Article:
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West Indian literature online

Henry SwanzyOne of the crucial elements in the rapid development of the literature of the Anglophone Caribbean in the 1940s and 50s was a weekly radio programme called Caribbean Voices, broadcast from London on the BBC's Caribbean Service and produced by Henry Swanzy. Caribbean Voices featured stories and poems by West Indian writers, recorded in London and broadcast back to the West Indies, allowing these writers to reach an audience unrestricted by island boundaries and helping to foster the sense that the young literature of the Anglophone Caribbean territories was a single national literature: West Indian literature.

If a similar project were started today, no doubt it would use the World Wide Web–actually, I'm a little surprised no one's started a blog called Caribbean Voices yet. (Hint?) But, though there is no West Indian literary blog with the scope and reach of, say, the Literary Saloon or The Valve or Blog of a Bookslut, there is a small, vibrant, and growing literary sector in the Caribbean blogosphere.

saltroadscoverStart (as one should) with the writers. Canada-based “Caribbean writer of science fiction” Nalo Hopkinson (Brown Girl in the Ring; Midnight Robber; The Salt Roads) has been blogging since late 2001, giving her readers updates on her current work in progress and reflecting on the experience of being a black gay woman working in a genre usually associated with white teenage men. Grenada-born sci-fi writer Tobias Buckell (Crystal Rain) also blogs–and his current work in progress, “Sly Mongoose”, takes its name from an old folk song.

philp10As does Florida-based Jamaican writer Geoffrey Philp (Uncle Obadiah and the Alien; Hurricane Centre; Benjamin, My Son), who started his blog only last December, but has already begun a series of birthday “livications” for other Caribbean writers, including Anthony Winkler, Mervyn Morris, and Andrew Salkey. He recently posted “Where I Stand”, the text of a lecture in which he talks about the birth of his literary ambition and the role of the writer in the Caribbean. Fellow Jamaican Colin Channer (co-founder of the Calabash International Literary Festival) used to have a blog on his website–it seems to have disappeared. And maybe Marlon James–whose first novel, John Crow's Devil, was nominated for both a Commonwealth Writers’ Prize and a Los Angeles Times Book Prize–will start a “real” blog one of these days–meanwhile, he's been keeping a so-called “plog” over at Amazon.com, where he's been writing about, among other things, Jean Rhys and literacy in Jamaica.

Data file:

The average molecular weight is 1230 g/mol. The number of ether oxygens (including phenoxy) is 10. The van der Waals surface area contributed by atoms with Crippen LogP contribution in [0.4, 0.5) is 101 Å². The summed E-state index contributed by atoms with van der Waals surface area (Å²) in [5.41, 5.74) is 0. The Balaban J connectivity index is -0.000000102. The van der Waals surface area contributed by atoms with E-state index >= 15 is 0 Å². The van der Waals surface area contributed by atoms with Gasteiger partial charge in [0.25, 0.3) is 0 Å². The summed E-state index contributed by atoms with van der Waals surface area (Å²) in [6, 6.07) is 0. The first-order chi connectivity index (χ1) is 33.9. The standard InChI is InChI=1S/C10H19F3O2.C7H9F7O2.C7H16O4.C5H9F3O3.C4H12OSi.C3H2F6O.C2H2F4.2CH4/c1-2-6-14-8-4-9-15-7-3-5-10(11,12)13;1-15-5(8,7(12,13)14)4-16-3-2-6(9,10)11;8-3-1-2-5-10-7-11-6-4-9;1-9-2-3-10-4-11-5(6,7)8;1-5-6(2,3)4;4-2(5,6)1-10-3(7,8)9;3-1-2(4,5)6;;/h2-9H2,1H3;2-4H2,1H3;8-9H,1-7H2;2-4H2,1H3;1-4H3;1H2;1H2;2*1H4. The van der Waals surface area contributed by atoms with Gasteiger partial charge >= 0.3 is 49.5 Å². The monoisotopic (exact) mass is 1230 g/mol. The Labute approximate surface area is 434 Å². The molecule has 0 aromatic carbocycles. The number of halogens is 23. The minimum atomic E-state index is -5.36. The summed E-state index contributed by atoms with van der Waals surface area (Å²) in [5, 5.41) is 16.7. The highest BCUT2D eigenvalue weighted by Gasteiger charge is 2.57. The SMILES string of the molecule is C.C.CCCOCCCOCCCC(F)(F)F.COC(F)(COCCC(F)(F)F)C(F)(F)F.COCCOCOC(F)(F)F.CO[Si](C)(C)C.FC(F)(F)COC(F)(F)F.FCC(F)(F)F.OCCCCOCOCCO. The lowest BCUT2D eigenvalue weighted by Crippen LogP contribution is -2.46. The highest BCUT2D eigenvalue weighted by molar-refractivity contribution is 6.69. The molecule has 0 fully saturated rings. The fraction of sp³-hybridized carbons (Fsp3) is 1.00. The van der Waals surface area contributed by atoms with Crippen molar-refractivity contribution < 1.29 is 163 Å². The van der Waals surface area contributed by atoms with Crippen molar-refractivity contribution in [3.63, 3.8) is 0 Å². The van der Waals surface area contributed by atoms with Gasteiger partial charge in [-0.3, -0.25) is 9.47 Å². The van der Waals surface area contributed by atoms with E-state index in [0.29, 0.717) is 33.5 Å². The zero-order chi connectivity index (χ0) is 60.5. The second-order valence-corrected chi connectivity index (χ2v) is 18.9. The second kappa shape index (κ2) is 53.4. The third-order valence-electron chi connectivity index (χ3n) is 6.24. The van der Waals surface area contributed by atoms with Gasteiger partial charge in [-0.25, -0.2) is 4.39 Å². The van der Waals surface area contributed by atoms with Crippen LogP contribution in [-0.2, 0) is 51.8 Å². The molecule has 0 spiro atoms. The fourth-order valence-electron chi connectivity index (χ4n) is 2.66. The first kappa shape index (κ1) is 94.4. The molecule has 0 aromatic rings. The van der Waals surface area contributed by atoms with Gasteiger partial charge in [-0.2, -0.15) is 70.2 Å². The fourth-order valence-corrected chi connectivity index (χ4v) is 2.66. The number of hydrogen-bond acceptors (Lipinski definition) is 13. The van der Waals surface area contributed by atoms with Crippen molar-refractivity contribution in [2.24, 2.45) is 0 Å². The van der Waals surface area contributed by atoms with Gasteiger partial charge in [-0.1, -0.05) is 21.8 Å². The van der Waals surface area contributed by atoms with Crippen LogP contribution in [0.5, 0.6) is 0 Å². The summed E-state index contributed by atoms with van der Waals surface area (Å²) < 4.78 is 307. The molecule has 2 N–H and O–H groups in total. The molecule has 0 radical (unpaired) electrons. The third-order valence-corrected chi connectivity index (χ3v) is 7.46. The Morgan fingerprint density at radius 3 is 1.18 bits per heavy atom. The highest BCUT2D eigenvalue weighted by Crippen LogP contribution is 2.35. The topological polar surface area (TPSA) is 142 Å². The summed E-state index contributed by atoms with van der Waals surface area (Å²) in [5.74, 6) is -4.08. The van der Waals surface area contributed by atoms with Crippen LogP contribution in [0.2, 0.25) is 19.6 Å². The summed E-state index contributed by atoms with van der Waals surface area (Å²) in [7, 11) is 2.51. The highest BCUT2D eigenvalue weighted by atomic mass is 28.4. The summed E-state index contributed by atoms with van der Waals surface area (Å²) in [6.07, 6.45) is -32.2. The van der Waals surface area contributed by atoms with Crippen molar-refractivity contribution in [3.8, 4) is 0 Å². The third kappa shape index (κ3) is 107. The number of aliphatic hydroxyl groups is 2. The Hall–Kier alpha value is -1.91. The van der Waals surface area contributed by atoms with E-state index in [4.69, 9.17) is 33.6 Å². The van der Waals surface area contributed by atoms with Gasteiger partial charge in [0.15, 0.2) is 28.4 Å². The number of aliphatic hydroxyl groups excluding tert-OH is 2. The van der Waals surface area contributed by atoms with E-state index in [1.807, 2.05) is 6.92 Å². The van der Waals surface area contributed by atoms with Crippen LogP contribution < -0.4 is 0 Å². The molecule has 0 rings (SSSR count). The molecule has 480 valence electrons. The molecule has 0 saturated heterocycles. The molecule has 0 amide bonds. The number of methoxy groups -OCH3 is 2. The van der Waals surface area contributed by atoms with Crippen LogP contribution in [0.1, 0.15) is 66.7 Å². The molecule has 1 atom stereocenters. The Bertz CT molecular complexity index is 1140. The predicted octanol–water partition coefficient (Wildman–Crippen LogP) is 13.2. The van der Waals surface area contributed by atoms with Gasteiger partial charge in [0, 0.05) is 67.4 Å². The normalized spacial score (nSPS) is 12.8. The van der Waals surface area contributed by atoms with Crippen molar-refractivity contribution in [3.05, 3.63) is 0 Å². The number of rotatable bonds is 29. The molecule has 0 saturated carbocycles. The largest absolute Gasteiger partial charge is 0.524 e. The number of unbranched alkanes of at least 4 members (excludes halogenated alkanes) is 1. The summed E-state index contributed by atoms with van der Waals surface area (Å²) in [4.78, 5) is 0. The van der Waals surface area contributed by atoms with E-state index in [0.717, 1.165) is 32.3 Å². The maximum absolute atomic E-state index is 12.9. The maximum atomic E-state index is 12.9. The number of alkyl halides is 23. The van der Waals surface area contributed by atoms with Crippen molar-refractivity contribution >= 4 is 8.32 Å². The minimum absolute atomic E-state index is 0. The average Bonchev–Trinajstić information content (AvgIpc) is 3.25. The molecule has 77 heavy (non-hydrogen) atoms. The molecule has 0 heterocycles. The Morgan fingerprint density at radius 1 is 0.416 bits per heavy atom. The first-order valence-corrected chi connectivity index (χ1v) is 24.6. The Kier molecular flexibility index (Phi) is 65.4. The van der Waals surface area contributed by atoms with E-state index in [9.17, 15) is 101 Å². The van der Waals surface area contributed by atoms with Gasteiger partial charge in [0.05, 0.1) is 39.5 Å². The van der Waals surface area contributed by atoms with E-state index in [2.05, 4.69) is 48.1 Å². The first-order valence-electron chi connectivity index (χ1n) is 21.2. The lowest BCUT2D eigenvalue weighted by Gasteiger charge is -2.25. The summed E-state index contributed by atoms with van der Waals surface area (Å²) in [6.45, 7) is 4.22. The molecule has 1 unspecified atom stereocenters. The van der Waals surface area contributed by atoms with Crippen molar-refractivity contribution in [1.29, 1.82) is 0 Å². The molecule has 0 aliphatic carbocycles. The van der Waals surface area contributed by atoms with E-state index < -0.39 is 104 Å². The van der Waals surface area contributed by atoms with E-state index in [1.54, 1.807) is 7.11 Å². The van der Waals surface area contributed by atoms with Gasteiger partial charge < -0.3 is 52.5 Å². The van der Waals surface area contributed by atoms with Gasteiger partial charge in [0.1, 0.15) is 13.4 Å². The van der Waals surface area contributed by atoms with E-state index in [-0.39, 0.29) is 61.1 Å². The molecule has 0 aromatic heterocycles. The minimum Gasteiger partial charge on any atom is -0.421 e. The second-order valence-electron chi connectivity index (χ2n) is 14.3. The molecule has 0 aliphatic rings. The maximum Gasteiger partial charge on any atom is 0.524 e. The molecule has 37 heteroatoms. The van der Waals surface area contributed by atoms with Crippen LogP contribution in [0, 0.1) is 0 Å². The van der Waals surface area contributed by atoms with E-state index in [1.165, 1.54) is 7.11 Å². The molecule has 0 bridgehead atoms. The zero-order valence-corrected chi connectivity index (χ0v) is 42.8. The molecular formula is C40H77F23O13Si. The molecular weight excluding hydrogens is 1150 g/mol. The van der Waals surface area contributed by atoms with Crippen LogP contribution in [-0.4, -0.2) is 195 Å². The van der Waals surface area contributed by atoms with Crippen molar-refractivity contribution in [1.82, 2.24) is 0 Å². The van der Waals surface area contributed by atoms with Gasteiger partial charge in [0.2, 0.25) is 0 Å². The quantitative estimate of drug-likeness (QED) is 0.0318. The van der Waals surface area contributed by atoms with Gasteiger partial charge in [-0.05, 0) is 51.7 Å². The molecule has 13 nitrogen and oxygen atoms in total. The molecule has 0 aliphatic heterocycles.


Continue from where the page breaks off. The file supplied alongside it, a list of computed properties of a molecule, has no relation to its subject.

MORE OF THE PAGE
Other Caribbean writers with websites but not blogs include Trini-Bahamian Robert Antoni (Divina Trace; Blessed Is the Fruit; Carnival), Kittitian-British Caryl Phillips (Cambridge; The Final Passage; Dancing in the Dark), and Jamaican Kwame Dawes (Progeny of Air; Midland).

What about blogs devoted to particular writers? Milton Drepaul has a blog about the work of Guyanese writer N.D. Williams (though, as of today, this hasn't been updated in over four months). It includes reviews of Williams's books and some original writing as well. Canada-based J.E. Bratt runs blogs named after the Guyanese writers Martin Carter and Edgar Mittelholzer, as well as a blog named after the venerable Guyanese journal Kyk-Over-Al, though Bratt's blogs for the most part reproduce material from elsewhere, not always of a literary nature, and sometimes, it must be said, with a casual approach to copyright.

Martin CarterCaribbean Beat magazine is not a literary periodical, but it does run frequent profiles of and interviews with major Caribbean writers, and the magazine's blog (to which I contribute) pays close attention to literary matters; recently, this has included posts on the late writer and lecturer Ken Parmasad and a discussion of “the West Indian canon” triggered by a new edition of Martin Carter's poems.

Finally, I must make special mention of Guyana-Gyal, the pseudonymous author of the simply named Guyana blog. “I gon tell you stories, true, true stories. Like me gran'pa and me nanee and cha cha used to do, and they ancestors too. Take half, leave half, cry or laff,” she says. Guyana-Gyal's lyrical musings on everyday life, written in “Creolese” (or “dialect”), often penetrate to the heart of contemporary Guyana–and the contemporary Caribbean–more directly, more deeply, more movingly than tens of thousands of words of commentary and analysis and opinion written by the pundits and the self-appointed experts.